Eduardo Romero Dianderas (he/him)

Eduardo’s work examines ongoing transformations in the ways tropical rainforests in the Amazon come to be experienced, known and governed today in the wider context of climate change and biodiversity loss. 


Rappaport Paper Prize Award (2021)

Halperin Memorial Award (2017)

Heyman Center Fellow 2020-2021

Robert M. Netting Student Paper Prize (2016)

Jared is a land and housing activist from South Africa with “a long etcetera that gives us identity”. When he’s not causing trouble, he spends his time trying to finish his PhD.

Jared Sacks (He/They)

Jared’s research focuses on the shift in the South African “Left” post-1994 towards employing the NGO structure as a tool for building social movements and achieving social change.


On Militancy, Self-reflection, and the Role of the Researcher (2018)

“Sagacity is relational: no individual owns any story,” edited series on Odera Oruka’s Sage Philosophy. K. Kresse, O. Nyarwath and F. Owakah, eds. (Forthcoming 2023)

Before anthropology, Dakota studied literature and creative writing. She also worked for a conservation organization in Rwanda. For fun, she’s learning to train a sheepdog.

Dakota Straub (She/Her)

Dakota is interested in the ways that Western elites make stories about and interact with nonhuman worlds during a time of ecological crisis through science, communication technologies, and governance. Her dissertation research investigates what motivates wealthy individuals who fund and conduct private ocean exploration projects and how they understand their role in the field of marine science.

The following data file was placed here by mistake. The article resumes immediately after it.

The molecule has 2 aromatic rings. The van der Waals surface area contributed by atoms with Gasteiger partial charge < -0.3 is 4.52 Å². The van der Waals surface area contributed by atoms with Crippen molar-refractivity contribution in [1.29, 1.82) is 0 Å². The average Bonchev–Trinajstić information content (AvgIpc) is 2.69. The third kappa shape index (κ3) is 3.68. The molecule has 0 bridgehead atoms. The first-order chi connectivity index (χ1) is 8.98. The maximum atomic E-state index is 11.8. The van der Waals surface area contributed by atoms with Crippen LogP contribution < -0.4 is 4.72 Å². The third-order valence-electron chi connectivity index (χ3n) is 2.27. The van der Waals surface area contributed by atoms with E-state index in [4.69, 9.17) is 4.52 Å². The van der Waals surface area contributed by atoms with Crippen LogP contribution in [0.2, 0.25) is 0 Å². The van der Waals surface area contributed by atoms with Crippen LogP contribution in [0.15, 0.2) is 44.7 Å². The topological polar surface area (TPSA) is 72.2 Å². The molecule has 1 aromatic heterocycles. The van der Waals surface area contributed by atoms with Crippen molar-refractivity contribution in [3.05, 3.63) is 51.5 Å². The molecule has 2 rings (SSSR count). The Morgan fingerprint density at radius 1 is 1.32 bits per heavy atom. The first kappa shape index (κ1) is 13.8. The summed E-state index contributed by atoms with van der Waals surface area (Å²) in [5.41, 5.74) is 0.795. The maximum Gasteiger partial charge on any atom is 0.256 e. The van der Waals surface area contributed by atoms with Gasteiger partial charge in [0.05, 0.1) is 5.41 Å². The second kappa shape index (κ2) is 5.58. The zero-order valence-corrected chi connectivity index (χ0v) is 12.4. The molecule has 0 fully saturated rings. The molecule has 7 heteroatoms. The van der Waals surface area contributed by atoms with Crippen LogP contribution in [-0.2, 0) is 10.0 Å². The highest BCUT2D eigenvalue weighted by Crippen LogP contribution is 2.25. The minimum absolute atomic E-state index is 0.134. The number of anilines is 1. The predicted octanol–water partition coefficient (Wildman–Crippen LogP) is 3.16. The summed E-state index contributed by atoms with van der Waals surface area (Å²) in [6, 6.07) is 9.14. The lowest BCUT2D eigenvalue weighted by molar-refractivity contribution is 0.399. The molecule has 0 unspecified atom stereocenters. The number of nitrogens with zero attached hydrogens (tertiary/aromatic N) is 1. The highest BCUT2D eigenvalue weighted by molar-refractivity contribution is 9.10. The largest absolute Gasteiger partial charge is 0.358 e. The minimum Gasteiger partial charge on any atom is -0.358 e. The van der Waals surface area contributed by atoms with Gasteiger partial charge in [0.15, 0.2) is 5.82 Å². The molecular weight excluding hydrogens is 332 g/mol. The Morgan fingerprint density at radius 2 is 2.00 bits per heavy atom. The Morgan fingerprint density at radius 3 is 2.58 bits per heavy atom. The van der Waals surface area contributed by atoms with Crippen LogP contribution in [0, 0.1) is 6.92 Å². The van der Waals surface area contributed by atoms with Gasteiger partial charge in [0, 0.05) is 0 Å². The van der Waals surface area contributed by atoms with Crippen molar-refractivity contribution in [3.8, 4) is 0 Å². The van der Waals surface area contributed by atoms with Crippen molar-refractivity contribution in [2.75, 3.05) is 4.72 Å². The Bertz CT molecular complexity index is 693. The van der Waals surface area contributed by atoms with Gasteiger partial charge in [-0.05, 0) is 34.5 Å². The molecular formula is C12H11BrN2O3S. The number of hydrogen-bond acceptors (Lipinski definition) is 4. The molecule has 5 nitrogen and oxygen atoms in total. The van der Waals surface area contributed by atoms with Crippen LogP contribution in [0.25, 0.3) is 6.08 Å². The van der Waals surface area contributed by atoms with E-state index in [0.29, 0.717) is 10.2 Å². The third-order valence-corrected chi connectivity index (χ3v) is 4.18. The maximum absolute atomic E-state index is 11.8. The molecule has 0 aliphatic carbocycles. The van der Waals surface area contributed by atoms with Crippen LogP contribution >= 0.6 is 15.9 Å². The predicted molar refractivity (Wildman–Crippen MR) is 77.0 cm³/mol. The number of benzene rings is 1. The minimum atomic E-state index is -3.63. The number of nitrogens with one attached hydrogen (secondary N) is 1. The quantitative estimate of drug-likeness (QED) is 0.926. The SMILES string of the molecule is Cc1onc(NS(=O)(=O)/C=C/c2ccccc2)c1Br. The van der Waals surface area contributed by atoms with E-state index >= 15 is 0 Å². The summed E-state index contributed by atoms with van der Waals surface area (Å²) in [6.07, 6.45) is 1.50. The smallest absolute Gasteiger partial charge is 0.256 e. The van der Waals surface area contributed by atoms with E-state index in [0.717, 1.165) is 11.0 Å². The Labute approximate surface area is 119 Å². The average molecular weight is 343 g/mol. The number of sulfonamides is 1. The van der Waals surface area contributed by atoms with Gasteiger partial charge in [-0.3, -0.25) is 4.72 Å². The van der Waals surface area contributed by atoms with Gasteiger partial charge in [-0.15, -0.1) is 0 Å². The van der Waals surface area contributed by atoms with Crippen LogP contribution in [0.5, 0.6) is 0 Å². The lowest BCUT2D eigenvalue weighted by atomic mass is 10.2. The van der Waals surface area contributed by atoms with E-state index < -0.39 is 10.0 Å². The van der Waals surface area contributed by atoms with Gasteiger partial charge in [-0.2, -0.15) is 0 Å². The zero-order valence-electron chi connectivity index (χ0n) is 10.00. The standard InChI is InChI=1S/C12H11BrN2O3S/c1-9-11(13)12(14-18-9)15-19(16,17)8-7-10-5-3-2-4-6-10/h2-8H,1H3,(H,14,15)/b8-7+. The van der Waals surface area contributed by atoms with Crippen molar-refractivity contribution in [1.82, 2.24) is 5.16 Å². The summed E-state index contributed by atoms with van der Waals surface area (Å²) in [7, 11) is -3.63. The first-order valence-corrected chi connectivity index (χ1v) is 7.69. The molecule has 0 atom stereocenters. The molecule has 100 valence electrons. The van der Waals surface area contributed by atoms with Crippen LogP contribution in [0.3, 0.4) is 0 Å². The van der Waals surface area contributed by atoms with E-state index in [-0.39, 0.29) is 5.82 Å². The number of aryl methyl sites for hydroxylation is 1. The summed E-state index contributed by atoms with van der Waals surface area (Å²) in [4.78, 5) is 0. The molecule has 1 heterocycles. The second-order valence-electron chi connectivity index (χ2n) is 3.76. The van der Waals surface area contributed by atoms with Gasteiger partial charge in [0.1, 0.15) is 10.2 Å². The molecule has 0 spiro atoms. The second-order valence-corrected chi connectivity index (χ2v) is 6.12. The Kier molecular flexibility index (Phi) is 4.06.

International Dissertation Research Fellow, Social Sciences Research Council (2020-2021)

Wenner-Gren Dissertation Fieldwork Grant Recipient (2020)

Fern grew up on the Australian coast, and still gravitates toward the ocean like a moth to a flame. Outside of research, you will most likely find her hiking, camping, jamming music or dabbling with sound art.

fern thompsett (she/her)

Fern’s research explores what ‘anti-civilization’ ideas look like in practice, across different communities based in the US Pacific Northwest. Her work focuses on how people are responding to the climate crisis, while building relationships of support and solidarity with Indigenous sovereignty movements.


Caryn is from Washington, DC. When she isn’t working on her thesis, she enjoys experimenting with fermentation and playing Animal Crossing. She also works part-time as a freelance ethnographer in marketing.

Caryn Tin Powe Hoo (She/Her)

Caryin’s research explores how tropical islands and island peoples have been discursively and materially constructed as particularly vulnerable—as positioned at the “frontlines of climate change”—in the Anthropocene. More specifically, she investigates how past and present representations of islands rooted in racist ideologies reproduce and uphold global inequalities by shaping knowledge of islands as exotic and fragile places in need of preservation.